In addition, many delivery fleets are being outfitted with dashboard consoles or tablets that allow drivers to record and transmit delivery information, capture signatures, customer interaction, cargo data and more. Dispatches can now monitor driver behaviors including hard braking, idling and speeding. In many cases, this technology can also monitor vehicle performance data to ensure optimal fleet maintenance.
With this steady stream of instant information available to drivers and to headquarters staff, distribution centers can ensure the right cargo gets to the right place on time, and respond to any incidents along the way.
Barcode and RFID
Manually receiving products and entering data into a fixed terminal is an inefficient and time-consuming process, and introduces the risk of costly data errors and delays. Instead, distribution centers should use mobile devices with bar code scanners or RFID readers at the receiving dock to instantly categorize materials when they arrive. With scanner-equipped mobile devices, the risk of human error is dramatically reduced, inventory accuracy is improved, and the receiving and identification process becomes much more efficient.
In some cases, “smart shelf” technology keeps track of inventory with RFID scanners and sends alerts when a warehouse is running low on materials. This information can instantly be uploaded to an internal or cloud-based analytics platform that allows businesses to manage incoming shipments, allocate resources and predict the number of goods they need to stock in the future. In many cases, this technology eliminates the need for manual processing.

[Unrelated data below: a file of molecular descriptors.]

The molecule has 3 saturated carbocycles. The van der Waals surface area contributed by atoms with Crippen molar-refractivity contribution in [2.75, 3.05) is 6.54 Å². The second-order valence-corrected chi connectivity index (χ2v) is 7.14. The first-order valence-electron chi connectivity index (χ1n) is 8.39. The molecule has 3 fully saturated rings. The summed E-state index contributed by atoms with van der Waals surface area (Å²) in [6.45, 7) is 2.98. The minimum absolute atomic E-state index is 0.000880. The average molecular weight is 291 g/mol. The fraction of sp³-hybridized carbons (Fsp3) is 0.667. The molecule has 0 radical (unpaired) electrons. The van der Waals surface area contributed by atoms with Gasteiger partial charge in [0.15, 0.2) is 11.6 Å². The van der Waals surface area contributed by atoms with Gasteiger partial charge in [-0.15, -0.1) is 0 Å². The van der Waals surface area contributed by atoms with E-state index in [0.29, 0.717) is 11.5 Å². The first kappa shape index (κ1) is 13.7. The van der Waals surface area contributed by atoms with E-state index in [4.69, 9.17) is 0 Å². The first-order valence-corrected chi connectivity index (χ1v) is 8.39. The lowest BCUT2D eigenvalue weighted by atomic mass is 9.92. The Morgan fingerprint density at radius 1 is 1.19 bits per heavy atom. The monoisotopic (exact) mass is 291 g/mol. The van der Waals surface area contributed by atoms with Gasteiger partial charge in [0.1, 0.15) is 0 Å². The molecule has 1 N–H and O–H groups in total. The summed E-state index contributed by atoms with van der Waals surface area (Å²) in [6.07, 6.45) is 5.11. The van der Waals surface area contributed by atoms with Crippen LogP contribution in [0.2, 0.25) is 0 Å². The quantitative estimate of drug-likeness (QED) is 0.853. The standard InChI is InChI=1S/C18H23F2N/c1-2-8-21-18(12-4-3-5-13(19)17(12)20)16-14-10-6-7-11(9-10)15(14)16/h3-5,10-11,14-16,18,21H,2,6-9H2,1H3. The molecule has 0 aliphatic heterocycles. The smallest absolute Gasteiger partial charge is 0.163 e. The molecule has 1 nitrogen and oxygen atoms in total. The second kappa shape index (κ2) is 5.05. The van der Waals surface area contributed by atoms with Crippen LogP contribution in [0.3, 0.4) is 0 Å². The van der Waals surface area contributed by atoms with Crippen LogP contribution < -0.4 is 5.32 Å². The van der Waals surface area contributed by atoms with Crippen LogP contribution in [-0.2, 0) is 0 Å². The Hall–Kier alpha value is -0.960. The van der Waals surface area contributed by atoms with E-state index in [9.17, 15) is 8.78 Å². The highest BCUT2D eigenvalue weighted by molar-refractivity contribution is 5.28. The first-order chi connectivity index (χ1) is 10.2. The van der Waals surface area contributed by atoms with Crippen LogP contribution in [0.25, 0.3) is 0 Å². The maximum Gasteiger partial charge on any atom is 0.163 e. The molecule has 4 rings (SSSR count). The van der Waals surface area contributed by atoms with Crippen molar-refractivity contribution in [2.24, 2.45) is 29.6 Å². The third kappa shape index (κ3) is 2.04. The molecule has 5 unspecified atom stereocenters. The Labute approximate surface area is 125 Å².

The larger a warehouse facility, the more difficult it becomes to keep track of inventory. With rows upon rows of shelves, crates or specialty containers, it’s nearly impossible to maintain oversight of all inventory when relying on visual inspections alone.
That is why without an automated inventory system using barcode and RFID scanners, determining whether you are running low on stock and coordinating resource allocation can become a nightmare.
Distribution centers are aware of the value that technology-enabled situational awareness can provide in terms of greater efficiency, visibility and productivity. Wireless technology allows employees to capture and process data automatically at every stage in the supply chain. Information on purchasing, shipping, processing, warehousing, distribution, customer interaction and sales can all be captured and transmitted in real time.
IT managers should assess the options available to them and craft a strategy to introduce integrated wireless technology for situational awareness in their warehouses and distribution networks. Ultimately, complete end-to-end visibility and management capabilities will have a transformative effect on the distribution center in terms of efficiency, capabilities and cost savings.